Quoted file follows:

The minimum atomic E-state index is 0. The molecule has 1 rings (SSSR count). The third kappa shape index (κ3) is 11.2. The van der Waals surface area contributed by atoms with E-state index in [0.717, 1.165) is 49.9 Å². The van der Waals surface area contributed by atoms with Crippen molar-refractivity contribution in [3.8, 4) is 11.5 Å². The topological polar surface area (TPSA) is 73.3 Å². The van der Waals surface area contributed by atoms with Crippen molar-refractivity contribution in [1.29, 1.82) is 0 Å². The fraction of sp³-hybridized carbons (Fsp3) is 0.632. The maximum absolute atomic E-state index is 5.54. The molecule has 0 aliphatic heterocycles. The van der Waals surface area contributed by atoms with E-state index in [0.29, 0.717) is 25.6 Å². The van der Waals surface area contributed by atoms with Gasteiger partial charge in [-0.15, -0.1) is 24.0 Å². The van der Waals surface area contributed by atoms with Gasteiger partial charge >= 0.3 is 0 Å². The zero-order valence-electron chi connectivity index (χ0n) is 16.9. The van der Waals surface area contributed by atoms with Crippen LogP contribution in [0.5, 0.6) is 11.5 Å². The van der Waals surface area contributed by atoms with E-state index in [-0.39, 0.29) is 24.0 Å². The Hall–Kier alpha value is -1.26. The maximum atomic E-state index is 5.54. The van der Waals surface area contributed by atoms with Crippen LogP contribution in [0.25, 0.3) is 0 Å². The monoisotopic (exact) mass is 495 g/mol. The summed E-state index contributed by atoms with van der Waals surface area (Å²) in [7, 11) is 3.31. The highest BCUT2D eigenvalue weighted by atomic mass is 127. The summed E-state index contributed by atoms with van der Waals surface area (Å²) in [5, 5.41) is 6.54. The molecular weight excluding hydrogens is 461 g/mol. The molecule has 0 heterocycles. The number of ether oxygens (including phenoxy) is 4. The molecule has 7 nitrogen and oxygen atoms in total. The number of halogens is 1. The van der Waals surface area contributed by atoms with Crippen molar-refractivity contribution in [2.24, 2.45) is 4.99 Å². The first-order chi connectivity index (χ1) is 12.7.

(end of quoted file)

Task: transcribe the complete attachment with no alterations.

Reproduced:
The minimum atomic E-state index is 0. The molecule has 1 rings (SSSR count). The third kappa shape index (κ3) is 11.2. The van der Waals surface area contributed by atoms with E-state index in [0.717, 1.165) is 49.9 Å². The van der Waals surface area contributed by atoms with Crippen molar-refractivity contribution in [3.8, 4) is 11.5 Å². The topological polar surface area (TPSA) is 73.3 Å². The van der Waals surface area contributed by atoms with Crippen molar-refractivity contribution in [1.29, 1.82) is 0 Å². The fraction of sp³-hybridized carbons (Fsp3) is 0.632. The maximum absolute atomic E-state index is 5.54. The molecule has 0 aliphatic heterocycles. The van der Waals surface area contributed by atoms with E-state index in [0.29, 0.717) is 25.6 Å². The van der Waals surface area contributed by atoms with Gasteiger partial charge in [-0.15, -0.1) is 24.0 Å². The van der Waals surface area contributed by atoms with Gasteiger partial charge >= 0.3 is 0 Å². The zero-order valence-electron chi connectivity index (χ0n) is 16.9. The van der Waals surface area contributed by atoms with Crippen LogP contribution in [0.5, 0.6) is 11.5 Å². The van der Waals surface area contributed by atoms with E-state index in [-0.39, 0.29) is 24.0 Å². The Hall–Kier alpha value is -1.26. The maximum atomic E-state index is 5.54. The van der Waals surface area contributed by atoms with Crippen LogP contribution in [0.25, 0.3) is 0 Å². The monoisotopic (exact) mass is 495 g/mol. The summed E-state index contributed by atoms with van der Waals surface area (Å²) in [7, 11) is 3.31. The highest BCUT2D eigenvalue weighted by atomic mass is 127. The summed E-state index contributed by atoms with van der Waals surface area (Å²) in [5, 5.41) is 6.54. The molecular weight excluding hydrogens is 461 g/mol. The molecule has 0 heterocycles. The number of ether oxygens (including phenoxy) is 4. The molecule has 7 nitrogen and oxygen atoms in total. The number of halogens is 1. The van der Waals surface area contributed by atoms with Crippen molar-refractivity contribution in [2.24, 2.45) is 4.99 Å². The first-order chi connectivity index (χ1) is 12.7.